(CN) - Oil and gas drilling is not responsible for declining polar bear numbers in the Beaufort Sea along the northern coast of Alaska, the 9th Circuit ruled, saying the local energy industry is in compliance with federal environmental laws.
U.S. Fish and Wildlife Service regulations that allow for drilling do not violate the National Environmental Policy Act or the Marine Mammal Protection Act, the court ruled, dismissing an appeal from the Center for Biological Diversity and Pacific Environment.
The record shows that the oil and gas industry has had little impact on polar bears, the ruling states. The industry has not caused a polar bear death since 1993, and development and production activities are concentrated on the land, away from ice floes where polar bears live. The service has discovered only "short-term behavioral disturbances" on polar bear populations due to oil and gas activities, according to the opinion.
The Fish and Wildlife Service determined that the impact of oil and gas production on polar bear and walrus populations is "negligible," making environmentalists' claims of a link between industrial activities and polar bear health merely speculative, Judge Jerome Farris wrote.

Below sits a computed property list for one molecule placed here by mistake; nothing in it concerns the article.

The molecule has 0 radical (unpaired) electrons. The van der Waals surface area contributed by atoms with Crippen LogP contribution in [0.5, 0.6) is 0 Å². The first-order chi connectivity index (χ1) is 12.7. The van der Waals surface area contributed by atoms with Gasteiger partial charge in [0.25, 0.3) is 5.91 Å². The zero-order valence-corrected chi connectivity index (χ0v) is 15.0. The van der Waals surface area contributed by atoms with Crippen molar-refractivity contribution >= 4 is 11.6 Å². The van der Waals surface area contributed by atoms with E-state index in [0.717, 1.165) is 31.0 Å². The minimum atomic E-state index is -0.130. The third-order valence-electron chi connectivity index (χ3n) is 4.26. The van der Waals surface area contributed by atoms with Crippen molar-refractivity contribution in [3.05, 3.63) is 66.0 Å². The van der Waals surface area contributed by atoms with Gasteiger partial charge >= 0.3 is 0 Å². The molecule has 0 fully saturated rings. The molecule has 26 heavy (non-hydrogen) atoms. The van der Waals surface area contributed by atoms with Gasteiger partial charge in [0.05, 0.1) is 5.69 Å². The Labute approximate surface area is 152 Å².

"[T]he seriousness of industrial disturbance impacts is subject to legitimate scientific dispute," Farris wrote. While noise from gas production activities might cause a mother polar bear to abandon its den prematurely, there is also a chance that she could acclimate to the noise, Farris wrote.
The government has "reasonably" concluded that the threat of climate change is not due to regional oil and gas activities, the San Francisco-based appeals court ruled.
The panel said the plaintiffs only pointed out a general threat to polar bear populations from global warming.
"Such evidence does not demonstrate that non-lethal takes within a particular industry and during a particular period of time are likely to have a significant impact," Farris concluded.
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